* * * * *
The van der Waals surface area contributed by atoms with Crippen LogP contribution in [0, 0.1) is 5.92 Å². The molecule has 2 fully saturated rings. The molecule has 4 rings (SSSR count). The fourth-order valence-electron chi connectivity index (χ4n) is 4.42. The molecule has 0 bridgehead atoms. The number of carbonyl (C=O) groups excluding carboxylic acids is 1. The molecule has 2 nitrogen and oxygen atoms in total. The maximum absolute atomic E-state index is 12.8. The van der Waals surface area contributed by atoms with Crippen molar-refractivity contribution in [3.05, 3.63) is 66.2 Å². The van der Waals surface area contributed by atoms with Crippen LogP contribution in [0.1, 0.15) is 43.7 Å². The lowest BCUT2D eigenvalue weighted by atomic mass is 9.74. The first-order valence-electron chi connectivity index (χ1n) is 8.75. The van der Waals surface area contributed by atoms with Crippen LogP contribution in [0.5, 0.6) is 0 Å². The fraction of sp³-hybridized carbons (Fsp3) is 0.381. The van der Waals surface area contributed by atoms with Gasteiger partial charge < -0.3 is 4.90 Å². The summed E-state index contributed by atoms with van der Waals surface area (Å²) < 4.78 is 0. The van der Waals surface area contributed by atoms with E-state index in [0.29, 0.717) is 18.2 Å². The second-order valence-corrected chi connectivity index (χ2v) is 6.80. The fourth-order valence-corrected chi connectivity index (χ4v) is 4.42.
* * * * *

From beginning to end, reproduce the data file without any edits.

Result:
The van der Waals surface area contributed by atoms with Crippen LogP contribution in [0, 0.1) is 5.92 Å². The molecule has 2 fully saturated rings. The molecule has 4 rings (SSSR count). The fourth-order valence-electron chi connectivity index (χ4n) is 4.42. The molecule has 0 bridgehead atoms. The number of carbonyl (C=O) groups excluding carboxylic acids is 1. The molecule has 2 nitrogen and oxygen atoms in total. The maximum absolute atomic E-state index is 12.8. The van der Waals surface area contributed by atoms with Crippen molar-refractivity contribution in [3.05, 3.63) is 66.2 Å². The van der Waals surface area contributed by atoms with Crippen LogP contribution in [0.1, 0.15) is 43.7 Å². The lowest BCUT2D eigenvalue weighted by atomic mass is 9.74. The first-order valence-electron chi connectivity index (χ1n) is 8.75. The van der Waals surface area contributed by atoms with Crippen LogP contribution in [0.5, 0.6) is 0 Å². The fraction of sp³-hybridized carbons (Fsp3) is 0.381. The van der Waals surface area contributed by atoms with Gasteiger partial charge < -0.3 is 4.90 Å². The summed E-state index contributed by atoms with van der Waals surface area (Å²) < 4.78 is 0. The van der Waals surface area contributed by atoms with E-state index in [0.29, 0.717) is 18.2 Å². The second-order valence-corrected chi connectivity index (χ2v) is 6.80. The fourth-order valence-corrected chi connectivity index (χ4v) is 4.42.